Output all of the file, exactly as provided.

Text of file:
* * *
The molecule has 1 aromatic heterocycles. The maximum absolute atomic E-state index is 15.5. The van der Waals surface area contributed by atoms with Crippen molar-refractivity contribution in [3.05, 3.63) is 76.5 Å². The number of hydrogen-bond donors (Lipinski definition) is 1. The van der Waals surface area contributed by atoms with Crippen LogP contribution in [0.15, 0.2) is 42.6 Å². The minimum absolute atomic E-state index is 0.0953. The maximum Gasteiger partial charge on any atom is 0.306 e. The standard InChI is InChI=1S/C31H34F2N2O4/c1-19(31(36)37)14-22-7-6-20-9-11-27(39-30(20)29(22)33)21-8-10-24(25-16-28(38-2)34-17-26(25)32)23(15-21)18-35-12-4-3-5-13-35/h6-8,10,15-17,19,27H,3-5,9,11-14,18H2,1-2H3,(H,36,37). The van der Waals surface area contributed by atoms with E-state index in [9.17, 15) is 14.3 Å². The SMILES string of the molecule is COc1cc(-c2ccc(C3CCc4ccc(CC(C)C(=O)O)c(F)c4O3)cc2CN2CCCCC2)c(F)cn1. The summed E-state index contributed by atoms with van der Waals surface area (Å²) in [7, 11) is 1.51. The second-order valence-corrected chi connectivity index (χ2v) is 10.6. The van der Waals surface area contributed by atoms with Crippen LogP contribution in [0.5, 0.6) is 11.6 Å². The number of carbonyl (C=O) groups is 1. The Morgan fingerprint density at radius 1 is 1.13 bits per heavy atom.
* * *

The molecule has 1 aromatic heterocycles. The maximum absolute atomic E-state index is 15.5. The van der Waals surface area contributed by atoms with Crippen molar-refractivity contribution in [3.05, 3.63) is 76.5 Å². The number of hydrogen-bond donors (Lipinski definition) is 1. The van der Waals surface area contributed by atoms with Crippen LogP contribution in [0.15, 0.2) is 42.6 Å². The minimum absolute atomic E-state index is 0.0953. The maximum Gasteiger partial charge on any atom is 0.306 e. The standard InChI is InChI=1S/C31H34F2N2O4/c1-19(31(36)37)14-22-7-6-20-9-11-27(39-30(20)29(22)33)21-8-10-24(25-16-28(38-2)34-17-26(25)32)23(15-21)18-35-12-4-3-5-13-35/h6-8,10,15-17,19,27H,3-5,9,11-14,18H2,1-2H3,(H,36,37). The van der Waals surface area contributed by atoms with E-state index in [9.17, 15) is 14.3 Å². The SMILES string of the molecule is COc1cc(-c2ccc(C3CCc4ccc(CC(C)C(=O)O)c(F)c4O3)cc2CN2CCCCC2)c(F)cn1. The summed E-state index contributed by atoms with van der Waals surface area (Å²) in [7, 11) is 1.51. The second-order valence-corrected chi connectivity index (χ2v) is 10.6. The van der Waals surface area contributed by atoms with Crippen LogP contribution in [0.5, 0.6) is 11.6 Å². The number of carbonyl (C=O) groups is 1. The Morgan fingerprint density at radius 1 is 1.13 bits per heavy atom.